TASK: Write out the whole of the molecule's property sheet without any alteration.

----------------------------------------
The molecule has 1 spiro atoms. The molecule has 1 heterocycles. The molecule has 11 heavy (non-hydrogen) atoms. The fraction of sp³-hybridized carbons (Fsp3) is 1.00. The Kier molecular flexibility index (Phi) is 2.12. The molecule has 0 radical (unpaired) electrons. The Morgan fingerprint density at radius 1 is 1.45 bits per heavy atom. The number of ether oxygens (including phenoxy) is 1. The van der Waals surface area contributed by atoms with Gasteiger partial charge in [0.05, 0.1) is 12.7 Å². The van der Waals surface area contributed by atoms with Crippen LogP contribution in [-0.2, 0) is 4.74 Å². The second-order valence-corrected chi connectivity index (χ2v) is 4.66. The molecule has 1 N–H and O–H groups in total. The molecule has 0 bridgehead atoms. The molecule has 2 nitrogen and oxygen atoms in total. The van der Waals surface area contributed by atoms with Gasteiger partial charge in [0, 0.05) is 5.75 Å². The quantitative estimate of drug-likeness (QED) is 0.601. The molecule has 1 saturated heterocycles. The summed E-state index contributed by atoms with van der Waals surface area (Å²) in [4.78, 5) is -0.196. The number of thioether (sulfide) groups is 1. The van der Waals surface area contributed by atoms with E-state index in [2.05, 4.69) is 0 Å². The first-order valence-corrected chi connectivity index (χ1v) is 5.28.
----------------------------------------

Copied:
The molecule has 1 spiro atoms. The molecule has 1 heterocycles. The molecule has 11 heavy (non-hydrogen) atoms. The fraction of sp³-hybridized carbons (Fsp3) is 1.00. The Kier molecular flexibility index (Phi) is 2.12. The molecule has 0 radical (unpaired) electrons. The Morgan fingerprint density at radius 1 is 1.45 bits per heavy atom. The number of ether oxygens (including phenoxy) is 1. The van der Waals surface area contributed by atoms with Gasteiger partial charge in [0.05, 0.1) is 12.7 Å². The van der Waals surface area contributed by atoms with Crippen LogP contribution in [-0.2, 0) is 4.74 Å². The second-order valence-corrected chi connectivity index (χ2v) is 4.66. The molecule has 1 N–H and O–H groups in total. The molecule has 0 bridgehead atoms. The molecule has 2 nitrogen and oxygen atoms in total. The van der Waals surface area contributed by atoms with Gasteiger partial charge in [0, 0.05) is 5.75 Å². The quantitative estimate of drug-likeness (QED) is 0.601. The molecule has 1 saturated heterocycles. The summed E-state index contributed by atoms with van der Waals surface area (Å²) in [4.78, 5) is -0.196. The number of thioether (sulfide) groups is 1. The van der Waals surface area contributed by atoms with E-state index in [2.05, 4.69) is 0 Å². The first-order valence-corrected chi connectivity index (χ1v) is 5.28.